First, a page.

Our Terms of Business
Read the important facts about our ‘Terms of Business’ at Priory Veterinary Group in Christchurch, Highcliffe & Bransgore.
It is normal procedure for clients to settle their account at the time of consultation or treatment. Failure to make payment after reminders have been sent, may result in the matter being referred to a debt collecting agency, whose charges will be added to, and payable within the invoice debt. Returned cheques or payment not honoured may incur charges. If for any reason, you are unable to settle your account, please raise the matter with a member of staff as soon as possible.
Fees & Payment
All fees and costs are inclusive of V.A.T. Charges are determined by the time spent on a case and according to the drugs, materials and consumables used. We are always happy to provide you with an estimate prior to treatment, but this is not a quote. We will try to contact you if we believe costs will exceed the estimate. However, if you are not contactable, we will act in the pet’s best interest and for the prevention of suffering. Priory always aims to keep you updated on your bill throughout treatment, and will discuss all available options for your pet. A detailed invoice is available on request.
Complaints & Standards
Our standards and procedures are meticulously monitored by the R.C.V.S. (Royal College of Veterinary Surgeons) in order to maintain our Accredited Hospital status. We are privately managed, and committed to providing first class care.
We try our hardest to avoid dissatisfied clients. However, if you do have any concerns, we would like to know about them. Complaints are handled by:
Nicola Holmwood (Practice Manager)
Emma Newton (Director)
We have two other Directors – Daniel May and Jess Roose, who are also available. Please contact us on 01202 484466, email Nicola at [email protected] or Emma at [email protected]. We aim to respond within 48 hours.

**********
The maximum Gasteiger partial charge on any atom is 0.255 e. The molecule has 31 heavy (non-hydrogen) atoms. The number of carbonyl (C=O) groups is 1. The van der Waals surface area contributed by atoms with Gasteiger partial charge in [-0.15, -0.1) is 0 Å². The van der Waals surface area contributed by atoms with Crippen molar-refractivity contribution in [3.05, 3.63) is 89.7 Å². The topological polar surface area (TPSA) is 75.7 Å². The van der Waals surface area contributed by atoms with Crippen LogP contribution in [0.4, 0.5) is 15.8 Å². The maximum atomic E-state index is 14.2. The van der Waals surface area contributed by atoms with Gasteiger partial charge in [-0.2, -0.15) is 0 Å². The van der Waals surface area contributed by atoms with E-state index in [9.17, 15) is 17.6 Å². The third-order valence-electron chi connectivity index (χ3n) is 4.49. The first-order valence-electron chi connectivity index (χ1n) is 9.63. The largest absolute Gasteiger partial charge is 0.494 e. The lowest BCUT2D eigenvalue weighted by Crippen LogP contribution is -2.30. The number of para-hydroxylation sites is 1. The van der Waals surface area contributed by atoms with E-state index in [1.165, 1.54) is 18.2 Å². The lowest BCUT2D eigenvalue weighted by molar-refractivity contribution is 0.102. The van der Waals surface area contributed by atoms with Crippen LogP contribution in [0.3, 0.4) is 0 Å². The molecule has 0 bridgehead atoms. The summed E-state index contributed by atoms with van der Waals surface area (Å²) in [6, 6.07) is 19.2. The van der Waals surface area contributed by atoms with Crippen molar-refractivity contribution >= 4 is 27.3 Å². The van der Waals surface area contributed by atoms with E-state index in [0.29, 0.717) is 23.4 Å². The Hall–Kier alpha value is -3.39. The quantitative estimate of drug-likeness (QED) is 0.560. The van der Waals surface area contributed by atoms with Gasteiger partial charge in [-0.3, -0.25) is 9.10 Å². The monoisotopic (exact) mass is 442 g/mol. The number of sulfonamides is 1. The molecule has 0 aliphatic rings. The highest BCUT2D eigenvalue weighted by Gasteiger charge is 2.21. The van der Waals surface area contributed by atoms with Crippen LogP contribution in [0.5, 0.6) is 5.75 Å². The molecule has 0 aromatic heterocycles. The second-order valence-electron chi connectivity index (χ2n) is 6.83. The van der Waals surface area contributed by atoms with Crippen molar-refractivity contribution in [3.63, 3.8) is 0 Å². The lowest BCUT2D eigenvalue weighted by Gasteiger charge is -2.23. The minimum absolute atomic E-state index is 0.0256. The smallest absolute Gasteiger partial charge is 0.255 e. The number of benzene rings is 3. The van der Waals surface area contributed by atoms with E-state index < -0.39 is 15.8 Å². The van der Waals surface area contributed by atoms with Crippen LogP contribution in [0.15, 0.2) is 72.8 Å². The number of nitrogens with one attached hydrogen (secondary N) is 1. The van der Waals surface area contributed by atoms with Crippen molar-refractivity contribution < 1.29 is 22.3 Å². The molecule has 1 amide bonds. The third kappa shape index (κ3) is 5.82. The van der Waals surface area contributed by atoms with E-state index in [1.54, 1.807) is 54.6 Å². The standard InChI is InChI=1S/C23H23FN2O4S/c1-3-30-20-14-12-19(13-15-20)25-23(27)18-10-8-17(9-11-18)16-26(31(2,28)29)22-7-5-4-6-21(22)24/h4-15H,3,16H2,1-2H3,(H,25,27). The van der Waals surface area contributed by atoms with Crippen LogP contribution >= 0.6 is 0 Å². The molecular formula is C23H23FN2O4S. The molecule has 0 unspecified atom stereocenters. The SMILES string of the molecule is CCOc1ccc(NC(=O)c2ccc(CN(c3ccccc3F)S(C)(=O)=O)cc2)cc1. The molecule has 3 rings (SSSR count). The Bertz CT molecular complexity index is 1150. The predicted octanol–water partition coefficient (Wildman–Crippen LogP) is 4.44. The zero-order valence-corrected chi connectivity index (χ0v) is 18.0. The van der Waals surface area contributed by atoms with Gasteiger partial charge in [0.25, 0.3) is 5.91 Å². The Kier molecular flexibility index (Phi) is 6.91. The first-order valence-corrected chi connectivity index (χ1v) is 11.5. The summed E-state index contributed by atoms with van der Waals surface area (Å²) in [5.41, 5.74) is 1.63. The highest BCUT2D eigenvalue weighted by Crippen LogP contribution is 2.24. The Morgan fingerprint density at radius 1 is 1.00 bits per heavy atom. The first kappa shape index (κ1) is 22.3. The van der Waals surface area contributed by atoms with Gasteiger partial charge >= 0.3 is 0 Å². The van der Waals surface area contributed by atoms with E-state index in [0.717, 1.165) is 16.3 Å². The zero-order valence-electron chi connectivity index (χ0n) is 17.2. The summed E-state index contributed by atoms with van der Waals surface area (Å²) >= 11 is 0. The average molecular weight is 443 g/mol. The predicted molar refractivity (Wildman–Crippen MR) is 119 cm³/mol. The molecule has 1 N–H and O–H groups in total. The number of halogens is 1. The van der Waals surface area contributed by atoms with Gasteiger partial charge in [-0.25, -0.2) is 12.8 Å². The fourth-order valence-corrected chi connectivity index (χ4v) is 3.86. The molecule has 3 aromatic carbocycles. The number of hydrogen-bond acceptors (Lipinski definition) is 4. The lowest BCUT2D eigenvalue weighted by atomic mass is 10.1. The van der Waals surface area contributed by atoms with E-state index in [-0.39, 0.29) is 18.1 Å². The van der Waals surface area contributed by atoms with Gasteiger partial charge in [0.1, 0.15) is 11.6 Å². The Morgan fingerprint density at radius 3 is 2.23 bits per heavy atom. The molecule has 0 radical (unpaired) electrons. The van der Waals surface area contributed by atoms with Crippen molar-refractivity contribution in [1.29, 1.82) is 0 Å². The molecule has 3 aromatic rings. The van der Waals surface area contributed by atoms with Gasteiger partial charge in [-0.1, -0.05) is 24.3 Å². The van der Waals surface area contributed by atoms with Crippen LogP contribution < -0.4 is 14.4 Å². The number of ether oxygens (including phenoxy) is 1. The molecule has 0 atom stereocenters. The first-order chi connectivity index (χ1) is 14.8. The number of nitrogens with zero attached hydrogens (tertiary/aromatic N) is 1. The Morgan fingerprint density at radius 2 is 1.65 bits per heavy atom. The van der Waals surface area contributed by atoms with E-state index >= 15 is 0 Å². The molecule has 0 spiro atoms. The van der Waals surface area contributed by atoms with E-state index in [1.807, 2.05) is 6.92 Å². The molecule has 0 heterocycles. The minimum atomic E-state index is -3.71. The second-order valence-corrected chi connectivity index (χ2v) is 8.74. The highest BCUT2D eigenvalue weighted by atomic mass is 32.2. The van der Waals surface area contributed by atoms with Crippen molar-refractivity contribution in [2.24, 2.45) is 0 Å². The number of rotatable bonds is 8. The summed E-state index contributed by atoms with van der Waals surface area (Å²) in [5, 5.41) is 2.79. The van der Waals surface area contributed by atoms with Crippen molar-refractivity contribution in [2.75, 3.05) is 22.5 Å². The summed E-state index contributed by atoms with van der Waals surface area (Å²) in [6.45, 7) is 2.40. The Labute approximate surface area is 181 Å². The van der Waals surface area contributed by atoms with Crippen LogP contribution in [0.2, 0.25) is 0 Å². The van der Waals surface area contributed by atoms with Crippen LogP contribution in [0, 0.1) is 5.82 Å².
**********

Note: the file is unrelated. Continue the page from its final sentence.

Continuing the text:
Ownership of Records
We release your pet’s history to other vets upon request. All case records, x-rays and laboratory reports are the property of, and are retained by, the practice. The Data Protection Act 2018 (the UK’s implementation of GDPR) gives anyone the right to be informed about any personal data relating to themselves upon request.
Out of Hours Service
As an accredited Veterinary Hospital, we provide a 24/7 out-of hours emergency service. This service operates from 5pm to 8am weeknights, and on Sundays and Bank Holidays. This service is for our registered active clients. This means you and your pet are already registered with us, and have been seen within the last twelve months. If you are not registered, we haven’t seen your pet within the last twelve months or you have seen another vet since we last saw your pet, you should access your own vet’s out-of-hours service first.
Whilst advances in veterinary medicine mean we can do more for your pet, treatment costs can soon mount up. We recommend all clients obtain pet insurance to help cover unexpected vet bills.
There is no NHS for animals. In order for a veterinary business to function and remain open, we have to charge for our services. We pride ourselves on being one of the only remaining privately owned, independent practices in the local area. However, we can only stay this way by veterinary bills being paid.
Pet insurance provides peace of mind for sudden unexpected veterinary bills. We respectfully request payment at the time of treatment, and we will then process your claim as promptly as possible. In some cases, clients on our Priory Pet Club healthcare plan, may be able to access Direct Claims, if they have valid pet insurance and it is authorised by a Director.
It’s important to be aware that not all pet insurance is the same. Some policies limit the amount of time or money that you can claim for. Don’t shop around on price alone. Ensure that you thoroughly read the small print before committing to any policy. If you are purchasing a puppy or kitten, ask your breeder if they come with a temporary period of free insurance. Having pet insurance can be the difference between life and death. We see cases that require highly specialised treatment that would not be affordable without insurance.